Chernajovsky Foundation support two PhD scholarships to develop novel therapies
Two research groups from the Institute of Inflammation and Ageing at the University of Birmingham have been awarded funds over £285,000 to support PhD scholarships from the Lorna and Yuti Chernajovsky Biomedical Research Foundation.
The funds will support two PhD students as they join labs that are looking at developing new treatments to improve health.
The first project, led by Dr Dhruv Parekh, Dr Aaron Scott and Professor David Thickett, is looking to improve outcomes when people have critical illnesses in intensive care. They will focus on the hormone FGF23, analysing its effects on immunity in critically ill patients with sepsis and testing whether blocking FGF23 with an antibody improves outcomes.
Managed through the British Society for Research on Ageing, the second project, led by Dr Helen McGettrick, is developing a new treatment for bone diseases such as osteoporosis. Dr McGettrick’s team has already identified a new molecule called PEPITEM that encourages new bone formation. Now the team will investigate whether PEPITEM can be used as a drug to improve the repair of fractured bones.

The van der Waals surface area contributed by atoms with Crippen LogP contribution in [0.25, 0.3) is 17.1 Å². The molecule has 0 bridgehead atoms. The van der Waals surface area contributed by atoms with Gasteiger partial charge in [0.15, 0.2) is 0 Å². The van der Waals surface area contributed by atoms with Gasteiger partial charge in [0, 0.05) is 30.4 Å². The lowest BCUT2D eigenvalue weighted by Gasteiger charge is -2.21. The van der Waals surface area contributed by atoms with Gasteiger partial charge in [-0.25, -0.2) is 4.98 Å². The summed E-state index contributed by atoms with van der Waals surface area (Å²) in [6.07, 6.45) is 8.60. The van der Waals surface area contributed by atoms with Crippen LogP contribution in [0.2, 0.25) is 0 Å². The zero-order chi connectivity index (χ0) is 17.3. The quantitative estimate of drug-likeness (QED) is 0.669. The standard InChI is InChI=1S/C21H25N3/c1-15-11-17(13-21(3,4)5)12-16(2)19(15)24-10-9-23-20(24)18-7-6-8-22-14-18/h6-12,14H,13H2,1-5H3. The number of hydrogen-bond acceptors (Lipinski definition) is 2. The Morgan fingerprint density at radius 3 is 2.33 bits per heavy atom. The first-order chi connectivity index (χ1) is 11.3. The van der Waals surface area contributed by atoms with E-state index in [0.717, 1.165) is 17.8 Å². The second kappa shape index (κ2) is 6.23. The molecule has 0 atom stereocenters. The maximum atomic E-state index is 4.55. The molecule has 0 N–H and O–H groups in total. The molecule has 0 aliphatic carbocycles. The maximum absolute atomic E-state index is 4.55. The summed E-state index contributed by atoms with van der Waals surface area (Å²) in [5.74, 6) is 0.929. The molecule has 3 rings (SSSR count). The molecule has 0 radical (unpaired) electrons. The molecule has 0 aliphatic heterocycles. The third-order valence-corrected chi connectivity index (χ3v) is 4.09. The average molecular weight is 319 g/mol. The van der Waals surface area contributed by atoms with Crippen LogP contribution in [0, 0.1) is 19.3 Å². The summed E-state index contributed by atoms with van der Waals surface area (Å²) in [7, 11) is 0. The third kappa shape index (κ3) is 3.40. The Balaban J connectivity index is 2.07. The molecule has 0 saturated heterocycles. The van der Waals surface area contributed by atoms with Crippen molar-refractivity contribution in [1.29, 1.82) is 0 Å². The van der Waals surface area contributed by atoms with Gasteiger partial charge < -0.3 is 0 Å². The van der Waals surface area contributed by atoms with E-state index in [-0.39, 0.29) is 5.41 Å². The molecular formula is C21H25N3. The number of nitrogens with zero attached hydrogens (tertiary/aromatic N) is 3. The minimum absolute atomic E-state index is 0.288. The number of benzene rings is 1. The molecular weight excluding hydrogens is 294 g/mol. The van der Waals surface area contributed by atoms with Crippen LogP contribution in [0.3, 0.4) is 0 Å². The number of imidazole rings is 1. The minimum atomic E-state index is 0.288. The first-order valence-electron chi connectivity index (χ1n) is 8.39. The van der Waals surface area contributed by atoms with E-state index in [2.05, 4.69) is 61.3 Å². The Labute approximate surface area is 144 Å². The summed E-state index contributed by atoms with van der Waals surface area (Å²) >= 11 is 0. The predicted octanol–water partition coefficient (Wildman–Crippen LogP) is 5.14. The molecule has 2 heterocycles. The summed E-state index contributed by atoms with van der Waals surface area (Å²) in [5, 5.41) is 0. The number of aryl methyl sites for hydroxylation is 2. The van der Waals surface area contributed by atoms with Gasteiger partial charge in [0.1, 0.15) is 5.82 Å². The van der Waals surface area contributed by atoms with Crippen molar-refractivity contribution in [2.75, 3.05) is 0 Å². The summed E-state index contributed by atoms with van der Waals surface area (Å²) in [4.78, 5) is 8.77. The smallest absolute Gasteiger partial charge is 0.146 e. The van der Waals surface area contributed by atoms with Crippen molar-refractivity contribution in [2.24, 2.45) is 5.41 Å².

Professor Janet Lord, Director of the Institute of Inflammation and Ageing, said: “It’s great news that the Lorna and Yuti Chernajovsky Biomedical Research Foundation has agreed to fund two PhD scholarships in the Institute of Inflammation and Ageing both aiming in their different studies to develop new treatments for patients in critical care and patients living with chronic inflammatory diseases”.
The Chernajovsky Foundation was founded in 2019 to support high-quality biomedical research into the development of new targeted biomedical therapies.
Dr Lorna Chernajovsky, Trustee of the Chernajovsky Foundation said: “We are delighted to be funding these exciting research projects at the University of Birmingham. Research has the power to enable people to lead healthier and longer lives – with improved quality of life, reduced suffering and greater independence. We feel strongly that in these uncertain times it is important to ensure that research into improved health is protected and advanced.”
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